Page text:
Greek Women. Their feet and ankles, more than a fortnight in any place. After which, by the by, rather correspond to a tour of five or six years, they return for a Grecian than to modern ideas of beauty, while to their families, and divide in equal are completely hid by the folds of trousers, shares the gains of their charlatanism. On that are tied like a purse just below the a soeund journey, they all change parts, in knee. This gives a woman, when walking, order to escape detection. The dottore completely the appearance of a featheredyields his dignity to the servant, and he paw pigeon. This is the more striking, as dues the same office he was wont to re Grecian coquettes affect as much as possible ceive; the dragoman becomes herald, the to imitate the walk of a bird. “You walk herald apothecary, &c.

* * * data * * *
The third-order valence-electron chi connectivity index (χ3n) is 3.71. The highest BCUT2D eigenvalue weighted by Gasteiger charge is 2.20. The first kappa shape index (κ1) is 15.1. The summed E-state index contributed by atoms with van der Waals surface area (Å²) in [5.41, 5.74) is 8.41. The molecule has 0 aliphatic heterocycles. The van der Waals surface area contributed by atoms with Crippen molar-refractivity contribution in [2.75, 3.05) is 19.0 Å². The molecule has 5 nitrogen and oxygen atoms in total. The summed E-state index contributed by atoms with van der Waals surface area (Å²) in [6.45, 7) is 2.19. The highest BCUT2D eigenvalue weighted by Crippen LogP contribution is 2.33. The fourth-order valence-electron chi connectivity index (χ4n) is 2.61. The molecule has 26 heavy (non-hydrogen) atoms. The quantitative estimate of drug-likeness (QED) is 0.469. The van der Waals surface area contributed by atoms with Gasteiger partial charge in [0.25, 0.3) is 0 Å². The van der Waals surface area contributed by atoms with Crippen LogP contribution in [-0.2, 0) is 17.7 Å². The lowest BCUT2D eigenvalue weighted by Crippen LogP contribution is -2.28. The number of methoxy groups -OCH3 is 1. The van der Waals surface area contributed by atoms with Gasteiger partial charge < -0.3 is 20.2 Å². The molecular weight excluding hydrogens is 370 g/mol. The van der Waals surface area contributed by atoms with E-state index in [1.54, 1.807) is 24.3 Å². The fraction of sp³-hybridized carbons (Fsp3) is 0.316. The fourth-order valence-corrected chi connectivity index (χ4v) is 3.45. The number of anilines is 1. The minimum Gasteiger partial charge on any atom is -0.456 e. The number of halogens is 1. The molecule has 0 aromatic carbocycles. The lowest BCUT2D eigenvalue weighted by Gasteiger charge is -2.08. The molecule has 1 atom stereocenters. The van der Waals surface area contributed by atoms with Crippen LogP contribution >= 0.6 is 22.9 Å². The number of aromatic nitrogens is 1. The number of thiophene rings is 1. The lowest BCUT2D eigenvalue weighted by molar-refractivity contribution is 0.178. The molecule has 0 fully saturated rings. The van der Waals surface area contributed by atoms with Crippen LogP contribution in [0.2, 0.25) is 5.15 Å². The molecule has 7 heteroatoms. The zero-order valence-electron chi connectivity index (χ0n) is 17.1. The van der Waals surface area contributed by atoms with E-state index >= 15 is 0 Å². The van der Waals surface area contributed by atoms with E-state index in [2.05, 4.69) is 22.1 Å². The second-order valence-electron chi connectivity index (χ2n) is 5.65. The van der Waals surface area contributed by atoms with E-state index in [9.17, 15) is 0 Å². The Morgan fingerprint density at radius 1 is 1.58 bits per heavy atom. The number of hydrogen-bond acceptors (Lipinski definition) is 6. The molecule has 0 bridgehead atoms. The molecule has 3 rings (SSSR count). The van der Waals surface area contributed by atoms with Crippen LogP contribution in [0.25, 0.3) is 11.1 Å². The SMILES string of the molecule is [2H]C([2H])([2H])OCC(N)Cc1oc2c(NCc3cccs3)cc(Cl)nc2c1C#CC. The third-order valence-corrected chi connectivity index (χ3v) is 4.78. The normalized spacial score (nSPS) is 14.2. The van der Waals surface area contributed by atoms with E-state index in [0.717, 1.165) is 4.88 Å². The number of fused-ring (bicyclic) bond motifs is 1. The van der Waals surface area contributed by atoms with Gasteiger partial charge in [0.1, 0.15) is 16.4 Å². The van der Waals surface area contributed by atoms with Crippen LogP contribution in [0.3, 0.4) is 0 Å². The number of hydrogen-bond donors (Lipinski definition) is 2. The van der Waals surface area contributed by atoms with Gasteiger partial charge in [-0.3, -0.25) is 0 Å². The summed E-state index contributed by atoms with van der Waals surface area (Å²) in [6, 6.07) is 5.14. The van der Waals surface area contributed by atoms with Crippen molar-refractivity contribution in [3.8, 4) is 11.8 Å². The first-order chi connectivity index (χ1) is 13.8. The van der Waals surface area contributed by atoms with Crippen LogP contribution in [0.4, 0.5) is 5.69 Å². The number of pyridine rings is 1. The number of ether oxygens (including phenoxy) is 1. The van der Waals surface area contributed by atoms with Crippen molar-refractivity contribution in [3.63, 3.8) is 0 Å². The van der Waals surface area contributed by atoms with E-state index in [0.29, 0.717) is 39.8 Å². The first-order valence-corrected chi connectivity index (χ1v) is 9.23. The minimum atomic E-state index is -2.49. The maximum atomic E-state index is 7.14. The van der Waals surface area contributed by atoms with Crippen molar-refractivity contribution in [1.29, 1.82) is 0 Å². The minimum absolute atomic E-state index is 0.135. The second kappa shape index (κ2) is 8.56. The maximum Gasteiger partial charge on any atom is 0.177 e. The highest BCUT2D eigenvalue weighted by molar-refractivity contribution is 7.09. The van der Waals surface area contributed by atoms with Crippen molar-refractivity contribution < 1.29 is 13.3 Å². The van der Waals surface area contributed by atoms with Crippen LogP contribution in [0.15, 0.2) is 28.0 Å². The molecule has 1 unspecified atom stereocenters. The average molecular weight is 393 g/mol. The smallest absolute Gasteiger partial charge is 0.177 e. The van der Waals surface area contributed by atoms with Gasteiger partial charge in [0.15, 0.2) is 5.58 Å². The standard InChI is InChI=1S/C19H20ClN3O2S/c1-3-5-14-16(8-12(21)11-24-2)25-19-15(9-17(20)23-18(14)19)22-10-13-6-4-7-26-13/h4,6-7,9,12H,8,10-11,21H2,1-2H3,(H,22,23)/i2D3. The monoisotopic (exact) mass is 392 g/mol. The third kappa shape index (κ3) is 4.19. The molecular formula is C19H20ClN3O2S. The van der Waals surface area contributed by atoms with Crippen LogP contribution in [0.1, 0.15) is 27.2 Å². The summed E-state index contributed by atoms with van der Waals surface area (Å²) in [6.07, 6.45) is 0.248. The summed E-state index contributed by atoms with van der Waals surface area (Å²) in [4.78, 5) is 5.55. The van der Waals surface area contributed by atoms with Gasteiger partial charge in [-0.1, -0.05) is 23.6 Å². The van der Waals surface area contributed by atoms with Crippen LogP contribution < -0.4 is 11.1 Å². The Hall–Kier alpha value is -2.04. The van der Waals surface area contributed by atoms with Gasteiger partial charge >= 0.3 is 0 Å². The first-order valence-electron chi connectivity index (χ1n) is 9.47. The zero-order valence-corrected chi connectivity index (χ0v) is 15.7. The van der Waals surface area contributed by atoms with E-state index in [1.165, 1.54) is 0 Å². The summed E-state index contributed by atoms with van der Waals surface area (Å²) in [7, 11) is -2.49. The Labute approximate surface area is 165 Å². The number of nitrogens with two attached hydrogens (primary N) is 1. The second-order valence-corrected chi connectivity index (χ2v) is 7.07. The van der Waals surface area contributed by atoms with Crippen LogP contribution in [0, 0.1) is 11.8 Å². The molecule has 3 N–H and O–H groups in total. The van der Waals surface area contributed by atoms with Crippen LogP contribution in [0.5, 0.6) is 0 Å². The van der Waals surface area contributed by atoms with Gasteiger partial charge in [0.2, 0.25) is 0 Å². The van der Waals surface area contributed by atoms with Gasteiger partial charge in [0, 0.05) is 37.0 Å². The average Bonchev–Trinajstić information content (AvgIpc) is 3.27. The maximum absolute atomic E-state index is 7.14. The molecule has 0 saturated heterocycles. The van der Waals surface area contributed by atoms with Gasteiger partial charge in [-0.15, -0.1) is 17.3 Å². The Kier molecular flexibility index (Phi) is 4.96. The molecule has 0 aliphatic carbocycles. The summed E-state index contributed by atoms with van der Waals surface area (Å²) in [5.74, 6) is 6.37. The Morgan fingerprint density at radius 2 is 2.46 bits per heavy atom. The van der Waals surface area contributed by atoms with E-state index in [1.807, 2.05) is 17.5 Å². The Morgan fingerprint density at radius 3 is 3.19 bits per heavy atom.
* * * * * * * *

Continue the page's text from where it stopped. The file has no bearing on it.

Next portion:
like a goose," “like a duck," however imSnakes.-M. Duverney, one of the pro. pertinent in the ear of an English belle, are fessors of the Strasburg Academy, lately the most Aattering compliments that can be read to the French Academy a very cư. whispered in those of a Greek ane. rious paper on the anatomical distinctions